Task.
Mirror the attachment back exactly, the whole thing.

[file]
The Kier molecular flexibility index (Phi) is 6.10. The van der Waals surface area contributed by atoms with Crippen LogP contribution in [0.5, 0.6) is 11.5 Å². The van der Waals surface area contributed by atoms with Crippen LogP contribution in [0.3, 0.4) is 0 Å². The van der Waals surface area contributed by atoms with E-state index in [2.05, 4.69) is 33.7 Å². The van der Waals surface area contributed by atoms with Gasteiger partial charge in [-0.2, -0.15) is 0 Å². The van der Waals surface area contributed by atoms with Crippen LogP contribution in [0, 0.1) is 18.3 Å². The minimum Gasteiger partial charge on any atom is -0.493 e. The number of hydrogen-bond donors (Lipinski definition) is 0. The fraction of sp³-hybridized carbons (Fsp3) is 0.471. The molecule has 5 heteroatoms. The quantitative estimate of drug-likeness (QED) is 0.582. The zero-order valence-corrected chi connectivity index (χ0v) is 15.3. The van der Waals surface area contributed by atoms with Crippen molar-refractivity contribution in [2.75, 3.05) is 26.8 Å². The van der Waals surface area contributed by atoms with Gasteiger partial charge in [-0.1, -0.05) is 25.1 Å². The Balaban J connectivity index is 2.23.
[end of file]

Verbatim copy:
The Kier molecular flexibility index (Phi) is 6.10. The van der Waals surface area contributed by atoms with Crippen LogP contribution in [0.5, 0.6) is 11.5 Å². The van der Waals surface area contributed by atoms with Crippen LogP contribution in [0.3, 0.4) is 0 Å². The van der Waals surface area contributed by atoms with E-state index in [2.05, 4.69) is 33.7 Å². The van der Waals surface area contributed by atoms with Gasteiger partial charge in [-0.2, -0.15) is 0 Å². The van der Waals surface area contributed by atoms with Crippen LogP contribution in [0, 0.1) is 18.3 Å². The minimum Gasteiger partial charge on any atom is -0.493 e. The number of hydrogen-bond donors (Lipinski definition) is 0. The fraction of sp³-hybridized carbons (Fsp3) is 0.471. The molecule has 5 heteroatoms. The quantitative estimate of drug-likeness (QED) is 0.582. The zero-order valence-corrected chi connectivity index (χ0v) is 15.3. The van der Waals surface area contributed by atoms with Crippen molar-refractivity contribution in [2.75, 3.05) is 26.8 Å². The van der Waals surface area contributed by atoms with Gasteiger partial charge in [-0.1, -0.05) is 25.1 Å². The Balaban J connectivity index is 2.23.